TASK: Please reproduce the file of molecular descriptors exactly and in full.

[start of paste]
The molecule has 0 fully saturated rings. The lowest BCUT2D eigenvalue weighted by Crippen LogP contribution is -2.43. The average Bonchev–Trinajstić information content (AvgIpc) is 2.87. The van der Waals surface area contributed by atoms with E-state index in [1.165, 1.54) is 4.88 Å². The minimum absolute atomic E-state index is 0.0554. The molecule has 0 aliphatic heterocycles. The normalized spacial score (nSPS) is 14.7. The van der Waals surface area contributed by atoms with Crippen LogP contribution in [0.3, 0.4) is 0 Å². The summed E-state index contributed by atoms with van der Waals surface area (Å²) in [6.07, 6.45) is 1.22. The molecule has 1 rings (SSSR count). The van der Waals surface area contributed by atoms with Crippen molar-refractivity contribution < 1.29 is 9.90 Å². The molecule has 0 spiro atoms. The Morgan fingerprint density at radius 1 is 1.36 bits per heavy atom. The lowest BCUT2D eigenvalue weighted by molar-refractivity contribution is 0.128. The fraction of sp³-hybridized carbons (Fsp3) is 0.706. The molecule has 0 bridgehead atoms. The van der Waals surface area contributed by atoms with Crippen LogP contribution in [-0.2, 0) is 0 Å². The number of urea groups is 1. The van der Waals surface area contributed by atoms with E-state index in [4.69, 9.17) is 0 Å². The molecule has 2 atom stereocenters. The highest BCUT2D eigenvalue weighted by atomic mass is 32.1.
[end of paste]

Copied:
The molecule has 0 fully saturated rings. The lowest BCUT2D eigenvalue weighted by Crippen LogP contribution is -2.43. The average Bonchev–Trinajstić information content (AvgIpc) is 2.87. The van der Waals surface area contributed by atoms with E-state index in [1.165, 1.54) is 4.88 Å². The minimum absolute atomic E-state index is 0.0554. The molecule has 0 aliphatic heterocycles. The normalized spacial score (nSPS) is 14.7. The van der Waals surface area contributed by atoms with Crippen LogP contribution in [0.3, 0.4) is 0 Å². The summed E-state index contributed by atoms with van der Waals surface area (Å²) in [6.07, 6.45) is 1.22. The molecule has 1 rings (SSSR count). The van der Waals surface area contributed by atoms with Crippen molar-refractivity contribution < 1.29 is 9.90 Å². The molecule has 0 spiro atoms. The Morgan fingerprint density at radius 1 is 1.36 bits per heavy atom. The lowest BCUT2D eigenvalue weighted by molar-refractivity contribution is 0.128. The fraction of sp³-hybridized carbons (Fsp3) is 0.706. The molecule has 0 bridgehead atoms. The van der Waals surface area contributed by atoms with Crippen LogP contribution in [-0.2, 0) is 0 Å². The number of urea groups is 1. The van der Waals surface area contributed by atoms with E-state index in [4.69, 9.17) is 0 Å². The molecule has 2 atom stereocenters. The highest BCUT2D eigenvalue weighted by atomic mass is 32.1.